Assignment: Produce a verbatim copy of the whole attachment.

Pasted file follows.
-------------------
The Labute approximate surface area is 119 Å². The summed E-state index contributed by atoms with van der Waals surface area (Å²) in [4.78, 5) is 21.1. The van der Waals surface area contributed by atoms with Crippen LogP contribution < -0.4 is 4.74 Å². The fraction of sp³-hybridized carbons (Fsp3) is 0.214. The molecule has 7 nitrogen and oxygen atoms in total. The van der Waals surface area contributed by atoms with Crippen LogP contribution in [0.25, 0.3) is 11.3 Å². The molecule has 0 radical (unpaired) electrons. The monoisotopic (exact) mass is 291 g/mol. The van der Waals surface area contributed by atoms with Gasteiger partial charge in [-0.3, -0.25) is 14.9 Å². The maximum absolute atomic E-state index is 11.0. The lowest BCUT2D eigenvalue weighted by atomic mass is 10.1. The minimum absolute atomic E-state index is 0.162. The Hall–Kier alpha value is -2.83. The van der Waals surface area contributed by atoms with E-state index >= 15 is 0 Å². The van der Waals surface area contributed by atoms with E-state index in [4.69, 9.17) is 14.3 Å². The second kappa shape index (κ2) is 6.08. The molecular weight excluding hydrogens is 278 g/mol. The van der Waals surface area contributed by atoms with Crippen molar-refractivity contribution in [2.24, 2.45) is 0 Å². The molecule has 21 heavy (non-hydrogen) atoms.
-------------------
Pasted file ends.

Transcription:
The Labute approximate surface area is 119 Å². The summed E-state index contributed by atoms with van der Waals surface area (Å²) in [4.78, 5) is 21.1. The van der Waals surface area contributed by atoms with Crippen LogP contribution < -0.4 is 4.74 Å². The fraction of sp³-hybridized carbons (Fsp3) is 0.214. The molecule has 7 nitrogen and oxygen atoms in total. The van der Waals surface area contributed by atoms with Crippen LogP contribution in [0.25, 0.3) is 11.3 Å². The molecule has 0 radical (unpaired) electrons. The monoisotopic (exact) mass is 291 g/mol. The van der Waals surface area contributed by atoms with Gasteiger partial charge in [-0.3, -0.25) is 14.9 Å². The maximum absolute atomic E-state index is 11.0. The lowest BCUT2D eigenvalue weighted by atomic mass is 10.1. The minimum absolute atomic E-state index is 0.162. The Hall–Kier alpha value is -2.83. The van der Waals surface area contributed by atoms with E-state index >= 15 is 0 Å². The van der Waals surface area contributed by atoms with E-state index in [4.69, 9.17) is 14.3 Å². The second kappa shape index (κ2) is 6.08. The molecular weight excluding hydrogens is 278 g/mol. The van der Waals surface area contributed by atoms with Crippen molar-refractivity contribution in [2.24, 2.45) is 0 Å². The molecule has 21 heavy (non-hydrogen) atoms.